02 November 2012

CMC Statement at the UN First Committee on Disarmament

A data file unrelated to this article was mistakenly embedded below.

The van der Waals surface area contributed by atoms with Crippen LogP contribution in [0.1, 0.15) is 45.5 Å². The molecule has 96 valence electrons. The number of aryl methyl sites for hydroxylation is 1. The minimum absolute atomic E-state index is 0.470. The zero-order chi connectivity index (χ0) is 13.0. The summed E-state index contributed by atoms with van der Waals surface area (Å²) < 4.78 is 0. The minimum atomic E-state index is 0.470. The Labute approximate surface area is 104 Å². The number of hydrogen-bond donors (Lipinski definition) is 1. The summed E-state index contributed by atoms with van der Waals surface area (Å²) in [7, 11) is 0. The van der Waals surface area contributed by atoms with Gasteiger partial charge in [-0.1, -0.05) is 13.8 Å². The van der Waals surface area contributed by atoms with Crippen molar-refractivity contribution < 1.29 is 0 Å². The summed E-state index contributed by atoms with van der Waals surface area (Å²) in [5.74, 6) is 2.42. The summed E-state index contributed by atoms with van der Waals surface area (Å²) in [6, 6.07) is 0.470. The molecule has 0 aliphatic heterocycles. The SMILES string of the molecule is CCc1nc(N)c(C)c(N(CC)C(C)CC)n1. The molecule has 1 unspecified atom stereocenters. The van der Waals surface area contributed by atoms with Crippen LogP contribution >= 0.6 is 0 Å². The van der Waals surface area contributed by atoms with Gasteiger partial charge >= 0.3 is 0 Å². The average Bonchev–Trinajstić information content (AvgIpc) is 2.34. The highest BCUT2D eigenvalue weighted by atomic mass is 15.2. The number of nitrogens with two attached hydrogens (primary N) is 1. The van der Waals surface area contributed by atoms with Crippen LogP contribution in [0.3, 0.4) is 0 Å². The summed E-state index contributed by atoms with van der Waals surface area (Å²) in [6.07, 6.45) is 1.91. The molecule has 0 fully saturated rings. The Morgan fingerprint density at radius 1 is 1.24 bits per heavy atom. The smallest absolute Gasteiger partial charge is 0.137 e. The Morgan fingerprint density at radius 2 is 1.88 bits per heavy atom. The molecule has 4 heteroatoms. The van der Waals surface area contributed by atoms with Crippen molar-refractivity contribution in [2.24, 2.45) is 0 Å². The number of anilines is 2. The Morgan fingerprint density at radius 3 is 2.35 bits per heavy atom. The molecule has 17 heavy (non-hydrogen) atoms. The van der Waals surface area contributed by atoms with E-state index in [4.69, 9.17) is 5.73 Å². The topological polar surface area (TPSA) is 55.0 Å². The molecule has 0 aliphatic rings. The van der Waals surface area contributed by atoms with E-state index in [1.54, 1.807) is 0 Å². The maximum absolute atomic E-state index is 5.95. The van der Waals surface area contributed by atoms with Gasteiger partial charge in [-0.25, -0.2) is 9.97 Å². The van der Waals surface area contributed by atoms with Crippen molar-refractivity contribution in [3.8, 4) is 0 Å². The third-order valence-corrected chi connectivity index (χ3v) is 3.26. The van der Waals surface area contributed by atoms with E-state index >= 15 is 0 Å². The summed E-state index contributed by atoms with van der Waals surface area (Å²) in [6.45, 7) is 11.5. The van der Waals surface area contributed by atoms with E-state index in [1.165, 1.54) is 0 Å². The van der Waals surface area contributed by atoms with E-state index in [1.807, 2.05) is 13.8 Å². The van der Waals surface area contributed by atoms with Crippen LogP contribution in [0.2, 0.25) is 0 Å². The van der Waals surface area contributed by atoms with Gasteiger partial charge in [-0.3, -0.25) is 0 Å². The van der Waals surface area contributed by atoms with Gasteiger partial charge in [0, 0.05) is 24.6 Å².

On 1 November 2012 the Cluster Munition Coalition submitted a statement to the United Nations’ First Committee on Disarmament and International Security. It emphasized the widespread rejection of cluster munitions, and called on all states to join the Convention on Cluster Munitions. The statement was due to be delivered on 29 October 2012 but was finally submitted in writing due to delays in the First Committee schedule caused by hurricane Sandy.*****************Statement by the Cluster Munition CoalitionFirst Committee on Disarmament and International Security1 November 2012Thank you Mr/Madam Chair.I am addressing you on behalf of the Cluster Munition Coalition, a global network of hundreds of civil society organizations in some one hundred countries, dedicated to putting an end to the suffering caused by cluster munitions. We are made up of cluster munition clearance operators, human rights experts, disability groups, concerned citizens, humanitarian relief organizations, cluster munition survivors, and more. We welcome the statements of support for the Convention on Cluster Munitions made during this meeting.We are pleased to report that 111 states from every region of the world have now joined the Convention on Cluster Munitions, demonstrating widespread international rejection of the weapon. At least 42 countries that have stockpiled, produced, and/or used cluster munitions have joined the Convention, including key international and regional military powers. Several of the world’s most affected states have joined the Convention, including Afghanistan, Iraq, Lao PDR, and Lebanon. A total of 20 NATO nations have joined as well. Their participation shows that a wide variety of states with different political, economic, and security perspectives all support the cluster munition ban.We congratulate the 11 states that have become States Parties since last October: Dominican Republic, Mauritania, Cote d’Ivoire, Honduras, Sweden, Togo, Hungary, Cameroon, Switzerland, Peru and Australia.We thank Norway for hosting the successful Third Meeting of States Parties to the Convention last month. We were pleased to see a high level of participation of States Parties and signatories and, very significantly, of some 40% of the non-signatories worldwide. Next year’s Meeting of States Parties to the Convention on Cluster Munitions will be held in Zambia in September. We look forward to welcoming many new States Parties to the Convention by then, and we stand fully ready to provide assistance to this effect.The Convention entered into force just over two years ago and is already yielding remarkable results. States Parties have already collectively destroyed more than 85 million submunitions, representing 68% of their declared cluster munition stockpiles and 60% of their explosive submunitions. Every State Party to the Convention that had stockpiles has either already finished destroying them or is well on its way to completing destruction before its deadline. Fourteen States Parties and signatories have completed stockpile destruction, the most recent one being The Netherlands. Last year, clearance operations destroyed 53,000 unexploded submunitions in about 55 square kilometers of contaminated land in 10 states and two other areas, all increases from the previous year. The data, however, is known to be incomplete, so the actual figures are even higher. There has also been progress in victim assistance, notably in surveying victims and planning to meet their needs.The Convention is clearly establishing a new standard rejecting any use of the weapon—a standard that is influencing even those that have not yet joined the Convention. The small number of confirmed instances of use in recent years - Libya and Thailand in 2011 and Syria this year—were strongly condemned by many in the international community, as were the serious allegations of use by Sudan in 2012, even though none of those four states are party to the convention. We welcome the important statements of concern over use in Syria made in the past weeks by Austria, Belgium, Denmark, France, Germany, Ireland, Mexico, The Netherlands, New Zealand, Norway, Portugal, Qatar, Switzerland, the United Kingdom and the United States, and we also appreciate Japan’s statement of concern over any use by any actor. We urge more of you to raise your voice. These reactions show the stigma against the use of the weapon is already strong. Our collective efforts to speak out against any use, by anyone, at any time will help make the stigma even stronger, as will the growing number of states that join the Convention.We believe that every country in the world can join and should join the Convention. It is a question of political will and placing a priority on the protection of civilians over out-dated weapons.For most of you who do not own the weapon and are not affected, the obligations of the convention are light. We ask you to join soon in order to add your voice to the growing norm against cluster bombs. Some of you ask why should we prioritise this treaty over domestic concerns – we urge you in solidarity with victims past, present and future to act quickly in the name of prevention. In the name of Umm Nazir who just last week lost her legs in a cluster bomb strike in Syria; in the name of Branislav who was severely injured clearing contamination in Serbia in 2000 and in the name of Raed whose son died in Lebanon on his 5th birthday.We call in particular on countries with stockpiles and former users to renounce this weapon by joining the convention. We sometimes hear the excuse that national security requirements prohibit a state from joining the convention. But it is now widely acknowledged that this weapon is outdated and counterproductive for modern militaries. Cluster munitions are also poor defensive weapons, leaving behind a large number of explosive submunitions that would endanger a state’s own population. The political cost of using cluster munitions has become very high given the convention’s powerful stigmatizing force. We also encourage affected states to join in order to benefit from the collective support the convention can bring.The Convention on Cluster Munitions stands as the sole international standard on cluster munitions. It is a comprehensive ban, and as such, is preventing untold harm to civilians. We call on all states to join this life-saving convention.Thank you.PDF version of the full statement